Horrified U.K. residents claim their homes are being invaded by giant rats -- including a 30-inch long monster that was shot dead.

The rodents, twice the size of common types, are plaguing an estate in West Yorks in the Northern U.K., often appearing in kitchens and lounges. Some fear they could be "super rats" from South America.

But the shaken man who shot it in the head -- 31-year-old Brandon Goddard -- yesterday revealed four others of the same size scuttled away to safety.

"They were more like Ratzillas than rats," Goddard said. "I got out of there as fast as I could. Who knows how many there will be if they've been breeding?"

The shot rat, feared to be from a species native to South America, is twice as big as common British types and the largest seen there. The residents of Ravenscliffe estate where the rat was found are used to seeing massive rodents that sometimes appear in their kitchens and lounges.

Even so, the new colony shocked them. Shown a picture of the dead creature, mother-of-five Rebecca Holmes, 38, gasped: "Oh my God! I've seen them as big as cats but never that big."

Brandon toted an air rifle as he went "ratting" with pals on the edge of the estate -- which they had heard was rife with rodents.

The group heard "rustling and scrabbling" before the five huge rats shot out from behind a wall. Brandon, a manager at a cleaning firm, said: "The first went right past but we got the second one. Then three more got away.

"I've seen thousands of rats during the course of my work and go shooting a couple of times a week. But I've never seen any as big as this. The one I shot was absolutely terrifying. I was shaking. Goodness knows where the others went. I'm glad I don't live there."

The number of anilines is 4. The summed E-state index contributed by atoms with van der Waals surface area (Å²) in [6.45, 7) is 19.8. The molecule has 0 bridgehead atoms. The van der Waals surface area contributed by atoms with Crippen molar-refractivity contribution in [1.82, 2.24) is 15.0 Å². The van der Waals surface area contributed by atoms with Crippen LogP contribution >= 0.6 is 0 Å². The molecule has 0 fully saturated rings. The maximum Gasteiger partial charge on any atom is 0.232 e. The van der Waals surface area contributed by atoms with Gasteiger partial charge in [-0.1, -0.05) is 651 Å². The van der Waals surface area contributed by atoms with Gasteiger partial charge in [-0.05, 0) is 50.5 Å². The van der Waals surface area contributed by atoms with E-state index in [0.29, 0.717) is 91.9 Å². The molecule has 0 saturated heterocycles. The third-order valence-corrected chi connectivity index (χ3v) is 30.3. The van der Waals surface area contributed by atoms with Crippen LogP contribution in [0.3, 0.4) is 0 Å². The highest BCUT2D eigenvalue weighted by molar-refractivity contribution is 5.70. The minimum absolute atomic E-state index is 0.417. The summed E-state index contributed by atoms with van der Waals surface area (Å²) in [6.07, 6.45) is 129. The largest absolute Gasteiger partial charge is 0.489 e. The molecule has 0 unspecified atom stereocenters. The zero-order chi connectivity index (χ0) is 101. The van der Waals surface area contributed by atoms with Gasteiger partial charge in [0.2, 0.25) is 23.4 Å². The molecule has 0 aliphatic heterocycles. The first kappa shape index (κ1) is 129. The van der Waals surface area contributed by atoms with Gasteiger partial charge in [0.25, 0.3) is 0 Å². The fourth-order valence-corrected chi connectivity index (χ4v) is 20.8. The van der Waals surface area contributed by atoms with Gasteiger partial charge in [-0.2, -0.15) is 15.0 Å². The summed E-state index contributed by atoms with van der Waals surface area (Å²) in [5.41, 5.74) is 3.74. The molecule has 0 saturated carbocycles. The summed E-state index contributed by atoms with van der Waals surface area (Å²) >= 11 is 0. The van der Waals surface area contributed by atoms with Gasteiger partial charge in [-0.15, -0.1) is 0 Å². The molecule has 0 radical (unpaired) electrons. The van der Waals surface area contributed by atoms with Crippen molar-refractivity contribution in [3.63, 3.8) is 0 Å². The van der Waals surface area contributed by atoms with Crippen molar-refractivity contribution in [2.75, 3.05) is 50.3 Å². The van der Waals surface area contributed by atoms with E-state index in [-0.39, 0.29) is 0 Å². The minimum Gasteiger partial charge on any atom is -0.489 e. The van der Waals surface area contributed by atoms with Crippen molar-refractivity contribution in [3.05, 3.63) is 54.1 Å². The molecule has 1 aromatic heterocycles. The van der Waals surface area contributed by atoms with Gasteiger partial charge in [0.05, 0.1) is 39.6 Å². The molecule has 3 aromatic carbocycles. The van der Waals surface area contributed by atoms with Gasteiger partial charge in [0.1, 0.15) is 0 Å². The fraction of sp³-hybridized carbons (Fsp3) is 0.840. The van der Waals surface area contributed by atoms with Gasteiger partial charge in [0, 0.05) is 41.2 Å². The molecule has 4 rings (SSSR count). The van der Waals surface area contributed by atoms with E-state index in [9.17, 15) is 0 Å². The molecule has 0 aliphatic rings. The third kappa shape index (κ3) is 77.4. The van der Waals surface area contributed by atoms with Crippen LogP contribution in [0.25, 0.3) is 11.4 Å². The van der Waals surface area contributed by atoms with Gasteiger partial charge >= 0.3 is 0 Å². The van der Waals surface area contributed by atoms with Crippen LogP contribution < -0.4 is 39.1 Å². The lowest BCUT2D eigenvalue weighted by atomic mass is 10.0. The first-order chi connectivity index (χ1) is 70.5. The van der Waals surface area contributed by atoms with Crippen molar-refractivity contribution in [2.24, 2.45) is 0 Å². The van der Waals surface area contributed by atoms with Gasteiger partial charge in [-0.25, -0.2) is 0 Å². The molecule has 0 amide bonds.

After taking the photo, the ratters dumped the shot rodent in undergrowth. It is thought it was eaten by a fox.

Experts called the shot rat "extraordinary" and said the colony was worth investigating. Laura Drake, of the Mammal Society, speculated that it could be a coypu -- a South American rodent often referred to as a "giant rat."

Coypus were thought to have been eradicated in Britain 20 years ago. But Drake said it was "not impossible" that there had been survivors. Yorkshire Rat Club president Colin Arundel said rodents, like humans, could simply be getting bigger as food becomes more and more available.

The Royal Society for the Prevention of Cruelty to Animals had a simpler explanation: "The most likely answer is the shot rat was from a non-indigenous species that was in captivity and got out."

For more on this story, see The Sun.